Here are about three-and-a-half-thousand women's magazines. And over here are about 250 Urdu books of humor. After that there is drama and books on the theater. Below that there are ancient dastans. Probably no one has as large a collection of dastans as this. On that side are religious books; here, history and there, the tazkirahs. Again, nobody probably has as big a collection of tazkirahs either. The total quantity is about 275. Over here are various magazines. They have been shelved wherever space could be found. Then this cupboard is reserved for biographies of the Prophet and other biographies and autobiographies. On that side are books by ancient ghazal poets, or anthologies of their poetry. And on this side are poets writing nazms, masnavis, dastans, and so forth. Most of these belong to the nineteenth century and are in manuscript form. For example, these 28 manuscripts belong to Chiragh Ali. In the same manner, here is a whole file of the Nizam of Hyderabad's poetry, written in his own hand, which used to be sent from "King Kothi" to his ustad Jaleel for corrections and then published in newspapers. Then there is a file containing Kishan Prashad's poetry which has been corrected by Haidar Yar Jang and Ziya Yar Jang. Similarly, other cupboards are filled with manuscripts, not all of which have been examined yet. Now here are magazines for which I have made separate files. For example, Nigar has a separate file, and I have the complete set, from 1922 until the present date. In the same manner, I also have the Urdu journal from Aurangabad called Urdu, which was later published from Pakistan. I have the complete file from 1956 onwards. Here there is whole collection of books on Ghalib, and over there, on Iqbal. There are about 125 special issues by various magazines on Ghalib. There are nearly the same number of magazines which published special issues on Iqbal. This special corner of the room is devoted to books that have been autographed by their authors. There are also several interesting statements written below the autographs. Over there are books on criticism, research, reference, and various reports. For example, this is the Muslim Educational Conference Report of 1890-1904, the complete reports. In the same manner, reports from Aligarh and the speeches at Aligarh are also collected here. Over there are travelogues and here, catalogs. I believe I have most of the catalogs of all Indian and Pakistani book collections.Here are the manuscripts. On the top they are all in Urdu, below that, in Persian, and underneath that, in Arabic. And over here, these three cupboards are full of miscellaneous magazines. This is rubbish that I have not been able to clear up yet. There are too many magazines. I have only been able to make a list of about 22,000 issues. I believe you will find one or two copies of all the important nineteenth-century magazines in this collection. Some of these are not available anywhere else. I have over five years of issues for the magazine called Tahzib ul-Akhlaq, brought out by Sir Sayyid Ahmad Khan. Similarly, I have the complete files of Maulana Azad's al-Hilal and al-Balagh. There is also a complete set of Zamana magazine which no one else has.The interviewer then asks Samad Sahib, the mechanic, about how and when he thought of setting up his library, assuming that the book collecting began about eight to ten years ago. But Abdus replies that actually he has been collecting books since he was in class two or three at Jamia Milia Islamia in Delhi, and that he still has the books in his collection that were either given as prizes or which he bought during that time. In other words, he saved his books throughout his schooling, and since then he has consistently saved and collected books. Samad Sahib then informs the interviewer that David Matthews came to Hyderabad from London two years ago and subsequently suggested that the book collection be turned into a research centre so common people would benefit from it. But Abdus Samad says he is now sick and tired of the Urdu Research Centre and will probably close it down soon. In response to Mr. Abidi's query about the reasons for his disappointment with administering the Urdu Research Centre Abdus Samad says that this work has become almost intolerable for him. "For example, take these old manuscripts. If I try to preserve them, I will have to spend about 30,000 to 40,000 rupees. My personal budget also has its own problems. I buy books even at the expense of eating, for instance. If I am preparing to eat and I see a book I need to buy, I will probably forego the meal and buy that book. But similarly, by having spent so much on buying the books, I don't have enough money to be able to keep them safe or to preserve them."Mr. Abidi is skeptical that Abdus Samad, the mechanic, can contemplate parting with books he has affectionately and diligently collected. Abdus Samad responds that, "it's very difficult here because nobody is interested. The names of very famous people are on the committee of this research centre. But regrettably, for two years, no one has even come and asked how the Centre is doing. The biggest problem is photocopies. People ask me to send them photocopies from Indian educational institutions and from Pakistan. I receive a lot of letters, and with God's grace we have been able to fill all these requests.""Purely for the pleasure of God?" suggests the interviewer. Abdus Samad laughs and replies, "For God or for the satisfaction of my calling, but now I am tired." Mr. Abidi then states that eventually Abdus Samad revealed the real reason for his frustration with the Centre: "My major complaint is that the literary circles here are not prepared to look at me as more than a motor mechanic. You will think it very strange that teachers send their boys to me for research and they acquire all their research materials from me. Yet when they talk about me they say 'oh, he's just a mechanic, what does he know about the few books he has collected.' I am greatly distressed by this attitude."Mr. Abidi ends the interview by wishing that the Urdu Research Centre will have a long and prosperous future. Nevertheless, the interviewer notes that he is a bit apprehensive.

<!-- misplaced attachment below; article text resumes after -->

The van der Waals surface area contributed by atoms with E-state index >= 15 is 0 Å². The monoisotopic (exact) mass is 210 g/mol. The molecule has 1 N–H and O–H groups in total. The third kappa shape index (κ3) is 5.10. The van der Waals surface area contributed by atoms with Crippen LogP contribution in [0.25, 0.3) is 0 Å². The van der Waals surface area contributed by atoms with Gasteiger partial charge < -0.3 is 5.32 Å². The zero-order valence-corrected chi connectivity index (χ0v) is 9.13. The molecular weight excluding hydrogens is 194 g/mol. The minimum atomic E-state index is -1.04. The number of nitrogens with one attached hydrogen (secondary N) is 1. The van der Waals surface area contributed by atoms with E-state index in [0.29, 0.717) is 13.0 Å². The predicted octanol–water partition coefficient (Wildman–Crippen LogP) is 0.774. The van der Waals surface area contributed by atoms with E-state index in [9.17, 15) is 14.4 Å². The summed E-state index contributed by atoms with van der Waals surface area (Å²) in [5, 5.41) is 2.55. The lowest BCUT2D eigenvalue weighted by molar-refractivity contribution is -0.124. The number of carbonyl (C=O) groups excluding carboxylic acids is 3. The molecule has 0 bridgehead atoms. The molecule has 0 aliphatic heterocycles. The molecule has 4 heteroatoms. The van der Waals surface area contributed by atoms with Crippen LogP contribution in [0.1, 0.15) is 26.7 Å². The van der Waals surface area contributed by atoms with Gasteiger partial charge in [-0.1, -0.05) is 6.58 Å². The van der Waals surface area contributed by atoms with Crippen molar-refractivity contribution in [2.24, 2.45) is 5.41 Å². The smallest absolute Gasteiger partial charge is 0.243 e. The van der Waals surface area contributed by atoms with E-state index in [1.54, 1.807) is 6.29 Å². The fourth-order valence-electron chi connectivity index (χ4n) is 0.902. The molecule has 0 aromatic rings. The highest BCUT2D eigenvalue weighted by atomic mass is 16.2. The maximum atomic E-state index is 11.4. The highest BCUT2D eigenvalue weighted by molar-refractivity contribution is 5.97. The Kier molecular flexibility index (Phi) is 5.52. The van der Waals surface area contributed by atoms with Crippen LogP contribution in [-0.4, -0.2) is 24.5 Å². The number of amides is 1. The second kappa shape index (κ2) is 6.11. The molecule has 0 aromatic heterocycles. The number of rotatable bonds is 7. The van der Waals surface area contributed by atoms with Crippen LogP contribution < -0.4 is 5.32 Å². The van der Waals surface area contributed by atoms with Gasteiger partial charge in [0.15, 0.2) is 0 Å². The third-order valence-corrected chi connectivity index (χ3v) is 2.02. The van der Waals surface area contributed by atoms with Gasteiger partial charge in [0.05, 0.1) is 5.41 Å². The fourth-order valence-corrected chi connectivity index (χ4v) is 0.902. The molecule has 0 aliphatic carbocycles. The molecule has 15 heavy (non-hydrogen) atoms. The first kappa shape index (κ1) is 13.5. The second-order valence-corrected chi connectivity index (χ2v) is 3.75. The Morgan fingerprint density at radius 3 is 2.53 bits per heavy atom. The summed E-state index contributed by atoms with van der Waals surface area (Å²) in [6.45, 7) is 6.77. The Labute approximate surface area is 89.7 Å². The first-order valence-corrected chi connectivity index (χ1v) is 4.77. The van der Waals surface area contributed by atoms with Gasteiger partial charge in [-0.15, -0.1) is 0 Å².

The third article is concerned with the preservation of the Urdu Research Centre. Dr. Hasanuddin Ahmad refers to the interview by the BBC correspondent and says that since that radio program the book collection has been moved several times to different places in Hyderabad. There were also negotiations going on with the Khuda Bakhsh Oriental Public Library to move the collection permanently to Patna. After Abdus Samad Khan retired as a mechanic, he spent a few years in Hyderabad but then left Hyderabad for Calcutta taking a job at the Calcutta Marion Engineering Company. During this time the collection was moved from Hyderabad to 24 Parganas, just outside Calcutta.
Abdus Samad started collecting these books in 1965. Yet, it was only after the BBC interview, ten years later, that Abdus Samad realized the importance of his achievement. Dr. Hasanuddin Ahmad, in Delhi at the time, also recognized the value of the collection when he heard the radio interview. Dr. Ahmad traveled to meet Abdus Samad in Hyderabad. During their conversation Abdus Samad expressed regret that Dr. Ahmad, a Hyderabadi, had to be introduced to his own city through the BBC, but he was also hopeful that at least now his book collection might be protected. Abdus Samad regretted that even after the radio interview people did not really care about what he had accomplished and eventually the book collection left Hyderabad.
At the end of the article the author expresses his surprise that people continued to ignore the collection even after the BBC interview and were unimpressed by the amazing amount and quality of the books and magazines that are part of the Urdu Research Centre. In middle of July 1987, negotiations again took place with Dr. Abid Raza Bedar of the Khuda Bakhsh Library. And this proved historic. Much activity ensued. On November 30, 1987, the collection returned to Hyderabad, the Urdu Research Centre was reopened, and a new phase began for the Centre. The Urdu Research Centre had become a living book collection again.
The last article is a history of various book collections in India, before and after Independence. It is not specifically concerned with the Urdu Research Centre in Hyderabad.